Back to posts

I Think I May Have Started My Ruby on Rails Arc ... In 2024

March 01, 2024

If you would have asked me a few months ago that I would have gotten really into Ruby on Rails starting in 2024, I probably would have laughed in your face. I mean I don't even like the language (although it is growing a little on me). Don't get me wrong, I don't think it's bad if you like Ruby; the language just doesn't value the things I've come to value in a programming language.

So why would I be digging into RoR?

There are two main things that just really intrigue me about the framework as a whole.


I've been doing Angular development for almost a decade now. I love the framework. The SPA-mindset matches my world view and has been a pleasure to work with for so long. But the frontend ecosystem is changing. And it's changing in a way that just no longer makes sense and excites me. The rise of metaframeworks (Next, Nuxt, Sveltkit, etc) has blurred the lines between the client and the server, in a way that is confusing, not empowering.

It all feels like one big Rube Goldberg machine to me. Take a frontend framework, spin it up on the server, to execute said frontend framework to spit out HTML, to then be sent over the wire and loaded up by the same frontend framework to then hydrate and continue on. With things like RSCs you are now down to component level decisions of where the component operates. It all feels so very complicated.

This is where RoR seems to be a breath of fresh air to me. RoR has from the beginning been a server-side rendered framework with the old-school MVC approach to render HTML using a templating language. This is dead simple to understand. The problem is that this old-school approach felt very ... well old school. Full page refreshes were a major reason that the first SPA frameworks were created.

Hotwire is a collection of technologies for Rails that is intended to embrace "HTML Over The Wire). I'm not qualified to actually talk intelligently about how these work in practice. What I can tell you is, they make complete sense. So much so, that someone with a decade of JS/frontend experience, who has never written a line of production Ruby can follow the mental model better than what is going on in the JS ecosystem today.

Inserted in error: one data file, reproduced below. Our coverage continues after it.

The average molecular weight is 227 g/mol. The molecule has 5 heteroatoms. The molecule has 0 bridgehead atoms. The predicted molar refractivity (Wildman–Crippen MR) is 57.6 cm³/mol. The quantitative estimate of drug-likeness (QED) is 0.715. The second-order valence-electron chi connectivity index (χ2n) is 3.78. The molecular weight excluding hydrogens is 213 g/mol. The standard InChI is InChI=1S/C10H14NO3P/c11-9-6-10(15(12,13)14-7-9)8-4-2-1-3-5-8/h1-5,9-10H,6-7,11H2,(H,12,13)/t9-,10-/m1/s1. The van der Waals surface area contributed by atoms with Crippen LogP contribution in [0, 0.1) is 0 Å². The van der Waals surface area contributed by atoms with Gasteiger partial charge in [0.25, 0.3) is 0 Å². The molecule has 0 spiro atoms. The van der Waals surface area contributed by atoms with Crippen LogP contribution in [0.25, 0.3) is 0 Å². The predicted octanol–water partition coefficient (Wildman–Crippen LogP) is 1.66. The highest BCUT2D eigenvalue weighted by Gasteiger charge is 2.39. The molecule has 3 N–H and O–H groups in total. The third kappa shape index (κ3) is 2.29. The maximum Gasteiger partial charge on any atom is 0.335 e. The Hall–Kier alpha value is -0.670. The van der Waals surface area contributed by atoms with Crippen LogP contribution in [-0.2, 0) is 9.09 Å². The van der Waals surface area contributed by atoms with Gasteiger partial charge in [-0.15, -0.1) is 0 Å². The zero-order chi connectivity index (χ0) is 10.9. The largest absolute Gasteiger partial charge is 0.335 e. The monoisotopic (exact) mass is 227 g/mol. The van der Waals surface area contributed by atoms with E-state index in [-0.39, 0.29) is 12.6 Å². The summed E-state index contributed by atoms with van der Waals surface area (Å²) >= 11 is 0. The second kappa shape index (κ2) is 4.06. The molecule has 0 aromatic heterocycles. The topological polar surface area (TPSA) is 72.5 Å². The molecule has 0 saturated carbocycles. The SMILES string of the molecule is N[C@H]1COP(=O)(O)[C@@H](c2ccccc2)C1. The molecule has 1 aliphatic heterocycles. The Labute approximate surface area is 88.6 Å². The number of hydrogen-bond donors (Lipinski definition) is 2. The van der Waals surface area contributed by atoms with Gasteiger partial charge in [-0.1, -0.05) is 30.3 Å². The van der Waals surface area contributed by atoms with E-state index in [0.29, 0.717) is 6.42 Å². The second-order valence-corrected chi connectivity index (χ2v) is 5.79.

The mental model feels consistent from start to finish. You can progressively opt-in to more and more interactivity, all while keeping the same mental model the whole time. Can you achieve the exact same responsiveness as a full JS-heavy framework? No. But dang can you get something solid without ever switching approaches and mental models.

The One Person framework

Rails has a catchy tag line of the one person framework. And man does that feel inspiring. Even me just tinkering around with it was able to get a full-stack app, with solid frontend reactivity (setup with Hotwire), a database, and web sockets up minutes. The amount that the framework gets out of your way so you can take your idea and start sprinting with that is truly impressive. I mean, this isn't new. This has been the "selling point" of RoR since the famous How to build a blog in 15 minutes with Rails video that arguably launched Ruby on Rails onto the scene in 2005.

I have been in the industry long enough to know where these super opinionated frameworks can be limiting. But I also know that a lot of the times that people raise their fists in anger, is because they end up trying to fight the framework due to some ideological mismatch instead of learning to embrace the framework and how the framework expects you to view the world.

How long will I be on this RoR kick? Probably not long. As I said, I can't get into the language. But while I'm here, I want to revisit my prior beliefs and understand a new way to look at the world. It's refreshing, it's inspiring, and I'm having a blast.